Work best prescription for speedy recovery

Early intervention, flexible schedule can also help with disability management
By Annette Gibbs
|Canadian HR Reporter|Last Updated: 04/23/2013

For most people, having a job is a huge part of their life. But working is more than just a way to make money, support a family and contribute to the economy.

On a personal level, work provides a normalcy and day-to-day rhythm that creates a sense of security and control, promotes self-esteem and meets important psychosocial needs. In short, work can — and should — contribute to good physical and mental health.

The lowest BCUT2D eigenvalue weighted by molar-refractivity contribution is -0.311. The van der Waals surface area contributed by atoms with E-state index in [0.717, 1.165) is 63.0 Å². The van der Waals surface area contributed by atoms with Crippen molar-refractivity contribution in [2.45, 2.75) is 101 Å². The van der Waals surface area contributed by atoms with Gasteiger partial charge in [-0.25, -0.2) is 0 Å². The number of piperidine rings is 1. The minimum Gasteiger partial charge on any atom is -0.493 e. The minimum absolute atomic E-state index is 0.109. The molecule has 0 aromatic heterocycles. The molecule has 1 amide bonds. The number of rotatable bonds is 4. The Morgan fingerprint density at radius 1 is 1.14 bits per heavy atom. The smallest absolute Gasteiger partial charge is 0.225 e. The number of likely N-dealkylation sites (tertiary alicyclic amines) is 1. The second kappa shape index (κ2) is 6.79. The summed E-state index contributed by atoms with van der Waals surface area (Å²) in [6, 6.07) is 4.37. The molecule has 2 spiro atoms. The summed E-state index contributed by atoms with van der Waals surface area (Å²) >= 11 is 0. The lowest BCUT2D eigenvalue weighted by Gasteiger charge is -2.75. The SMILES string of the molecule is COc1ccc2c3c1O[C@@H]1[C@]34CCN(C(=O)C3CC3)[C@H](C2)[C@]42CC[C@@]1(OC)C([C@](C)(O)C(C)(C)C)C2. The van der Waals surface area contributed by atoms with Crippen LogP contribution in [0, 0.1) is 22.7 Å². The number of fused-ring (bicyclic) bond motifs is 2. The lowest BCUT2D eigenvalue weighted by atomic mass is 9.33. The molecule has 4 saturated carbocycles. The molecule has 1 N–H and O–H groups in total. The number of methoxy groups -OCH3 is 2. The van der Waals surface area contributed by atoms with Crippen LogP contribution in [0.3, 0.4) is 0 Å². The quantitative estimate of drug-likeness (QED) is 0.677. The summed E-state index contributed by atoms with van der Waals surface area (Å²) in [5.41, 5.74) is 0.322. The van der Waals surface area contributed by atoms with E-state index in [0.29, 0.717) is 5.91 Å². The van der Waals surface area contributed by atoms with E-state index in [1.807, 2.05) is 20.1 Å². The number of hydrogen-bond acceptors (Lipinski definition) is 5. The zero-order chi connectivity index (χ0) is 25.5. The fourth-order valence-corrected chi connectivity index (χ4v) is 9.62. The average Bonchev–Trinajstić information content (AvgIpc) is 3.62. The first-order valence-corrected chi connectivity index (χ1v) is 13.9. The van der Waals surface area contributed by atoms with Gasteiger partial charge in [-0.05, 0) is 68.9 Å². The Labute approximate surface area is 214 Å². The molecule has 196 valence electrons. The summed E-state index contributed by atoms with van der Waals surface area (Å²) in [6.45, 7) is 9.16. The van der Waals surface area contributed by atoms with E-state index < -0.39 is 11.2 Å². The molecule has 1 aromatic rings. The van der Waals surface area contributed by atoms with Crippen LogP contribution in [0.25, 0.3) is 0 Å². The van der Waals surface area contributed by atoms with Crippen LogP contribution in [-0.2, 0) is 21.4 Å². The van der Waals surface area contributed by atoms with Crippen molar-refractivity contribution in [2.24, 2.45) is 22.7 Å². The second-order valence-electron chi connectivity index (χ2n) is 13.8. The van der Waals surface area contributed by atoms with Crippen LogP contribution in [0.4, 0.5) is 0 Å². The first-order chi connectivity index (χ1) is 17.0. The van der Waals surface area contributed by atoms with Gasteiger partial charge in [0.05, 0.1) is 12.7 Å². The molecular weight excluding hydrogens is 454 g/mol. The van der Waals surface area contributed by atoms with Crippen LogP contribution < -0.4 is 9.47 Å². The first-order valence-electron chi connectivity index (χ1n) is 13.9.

That notion is backed by considerable research. Gordon Waddell and Kim Burton, researchers in the United Kingdom, said work can pose a risk to physical and psychological health but unemployment is associated with poorer general health, higher mortality, psychological distress and mental health issues, as well as higher consumption of medication and health-care services.